Pain doctor appointed as chief medical officer

| 25/07/2019 | 16 Comments
Cayman News Service

(CNS): Dr John Lee, who was a pain specialist at the Health Services Authority, has been appointed as the Cayman Islands’ top medical professional by the health ministry. According to a press release, he has been appointed as the chief medical officer and will be based at the ministry to oversee and monitor the health of the Cayman Islands population, quality of healthcare services and professionals.

There is no indication in the release however about the recruitment process or how the new top doctor was appointed.

Chief Officer Jennifer Ahearn said the CMO plays an important statutory role in several laws and regulations that impact security and immigration as well as health. The job is a focal point for Cayman’s participation in international health conventions and a liaison to the Caribbean Public Health Agency, the Pan American Health Organisation, Public Health England and similar regional and international bodies.

“As chief medical officer, Dr Lee will be developing the country’s approach to monitoring the standards of our healthcare systems,” Ahearn said in the release. “He will also be one of our foremost advocates as we work to engage Caymanians and residents in national public health matters like the reduction of preventable illnesses.”

Health Minister Dwayne Seymour said he will help to drive forward government’s healthcare agenda.

“Dr Lee is a truly world class medical professional,” the minister stated. “He is exceptionally qualified to take on a leadership role at this level and to help the ministry team deliver government’s promise of improving access to quality, affordable healthcare.”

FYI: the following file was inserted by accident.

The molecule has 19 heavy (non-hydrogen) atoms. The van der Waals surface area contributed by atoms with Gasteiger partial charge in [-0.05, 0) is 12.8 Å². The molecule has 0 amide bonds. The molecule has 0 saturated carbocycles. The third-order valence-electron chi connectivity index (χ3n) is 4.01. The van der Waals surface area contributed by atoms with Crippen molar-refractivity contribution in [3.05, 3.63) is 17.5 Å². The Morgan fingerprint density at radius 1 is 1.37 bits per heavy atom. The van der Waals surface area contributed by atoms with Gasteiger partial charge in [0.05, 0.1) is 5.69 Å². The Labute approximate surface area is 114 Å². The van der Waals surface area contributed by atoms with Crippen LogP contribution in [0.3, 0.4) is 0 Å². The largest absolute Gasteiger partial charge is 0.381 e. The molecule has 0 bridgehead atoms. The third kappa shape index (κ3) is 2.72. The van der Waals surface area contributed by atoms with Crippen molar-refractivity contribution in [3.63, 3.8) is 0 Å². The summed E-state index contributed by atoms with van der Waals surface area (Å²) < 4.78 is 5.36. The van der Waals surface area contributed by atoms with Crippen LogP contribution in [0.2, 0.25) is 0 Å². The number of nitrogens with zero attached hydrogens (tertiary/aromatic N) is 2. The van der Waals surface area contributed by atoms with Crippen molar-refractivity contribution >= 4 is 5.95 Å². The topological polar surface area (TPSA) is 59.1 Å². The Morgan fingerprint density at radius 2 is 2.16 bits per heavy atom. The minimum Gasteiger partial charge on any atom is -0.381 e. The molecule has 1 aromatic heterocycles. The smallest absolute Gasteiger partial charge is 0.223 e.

Dr Lee said he was excited to be starting his new role. “It offers a wonderful opportunity to develop healthcare systems on the islands that will positively impact the lives of people here in both the short and long term,” he added.

Before joining the HSA, Dr Lee spent ten years as a consultant in pain medicine at the National Hospital for Neurology and Neurosurgery, University College London Hospital, in the United Kingdom. He is affiliated with a number of professional organisations in the UK, including Fellowship of the Royal College of Physicians, Fellowship of the Royal College of Anaesthetists, and Fellowship of the Faculty of Pain Medicine (Royal College of Anaesthetists).

A published author with over 100 publications, reports, presentations and audits to his name, Dr Lee has been involved in medical management and implementation of quality standards throughout his career. He has been closely involved in the development and implementation of professional medical guidelines, for example, through the National Institute for Health and Care Excellence in the UK. 

He has a medical degree from University College London. He also has bachelor’s and master’s degrees in the sciences.

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Comments (16)

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  1. Anonymous says:

    On the plus side, he’ll be able to treat himself, as this job will undoubtedly be painful.

  2. Anonymous says:

    We need a more International Staffed Hospital. Too many of of one Nation and not only in the Hospital but in the different various Offices.

    • Anonymous says:

      What do you expect? Some countries/cultures push their children into medical careers more than others. Studying to be a doctor is a SIGNIFICANT investment of time and money – I can see why relatively fewer people choose to go into it. However, as an educator in the public schools here, I don’t see any real push for our children to pursue medicine as a career choice. I would like to see more of my own Caymanian people as doctors.